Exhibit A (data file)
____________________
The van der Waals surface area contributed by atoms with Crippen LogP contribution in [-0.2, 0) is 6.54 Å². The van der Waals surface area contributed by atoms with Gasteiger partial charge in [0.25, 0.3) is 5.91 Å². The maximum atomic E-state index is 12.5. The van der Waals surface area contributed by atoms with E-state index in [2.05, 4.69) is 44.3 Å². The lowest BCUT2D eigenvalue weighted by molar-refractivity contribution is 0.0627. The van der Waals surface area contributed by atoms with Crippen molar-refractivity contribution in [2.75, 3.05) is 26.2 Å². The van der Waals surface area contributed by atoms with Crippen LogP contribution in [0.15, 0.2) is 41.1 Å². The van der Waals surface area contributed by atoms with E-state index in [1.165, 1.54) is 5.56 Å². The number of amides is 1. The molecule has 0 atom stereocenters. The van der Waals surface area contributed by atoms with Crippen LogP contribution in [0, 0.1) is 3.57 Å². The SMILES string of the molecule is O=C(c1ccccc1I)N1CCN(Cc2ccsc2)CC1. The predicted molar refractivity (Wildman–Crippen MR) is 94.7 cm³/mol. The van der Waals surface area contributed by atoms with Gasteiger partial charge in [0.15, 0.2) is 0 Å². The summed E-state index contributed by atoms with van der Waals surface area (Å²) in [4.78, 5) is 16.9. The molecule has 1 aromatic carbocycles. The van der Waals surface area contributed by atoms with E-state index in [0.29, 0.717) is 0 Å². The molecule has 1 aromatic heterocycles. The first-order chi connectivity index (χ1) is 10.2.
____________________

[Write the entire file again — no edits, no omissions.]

The van der Waals surface area contributed by atoms with Crippen LogP contribution in [-0.2, 0) is 6.54 Å². The van der Waals surface area contributed by atoms with Gasteiger partial charge in [0.25, 0.3) is 5.91 Å². The maximum atomic E-state index is 12.5. The van der Waals surface area contributed by atoms with E-state index in [2.05, 4.69) is 44.3 Å². The lowest BCUT2D eigenvalue weighted by molar-refractivity contribution is 0.0627. The van der Waals surface area contributed by atoms with Crippen molar-refractivity contribution in [2.75, 3.05) is 26.2 Å². The van der Waals surface area contributed by atoms with Crippen LogP contribution in [0.15, 0.2) is 41.1 Å². The van der Waals surface area contributed by atoms with E-state index in [1.165, 1.54) is 5.56 Å². The number of amides is 1. The molecule has 0 atom stereocenters. The van der Waals surface area contributed by atoms with Crippen LogP contribution in [0, 0.1) is 3.57 Å². The SMILES string of the molecule is O=C(c1ccccc1I)N1CCN(Cc2ccsc2)CC1. The predicted molar refractivity (Wildman–Crippen MR) is 94.7 cm³/mol. The van der Waals surface area contributed by atoms with Gasteiger partial charge in [0.15, 0.2) is 0 Å². The summed E-state index contributed by atoms with van der Waals surface area (Å²) in [4.78, 5) is 16.9. The molecule has 1 aromatic carbocycles. The van der Waals surface area contributed by atoms with E-state index in [0.29, 0.717) is 0 Å². The molecule has 1 aromatic heterocycles. The first-order chi connectivity index (χ1) is 10.2.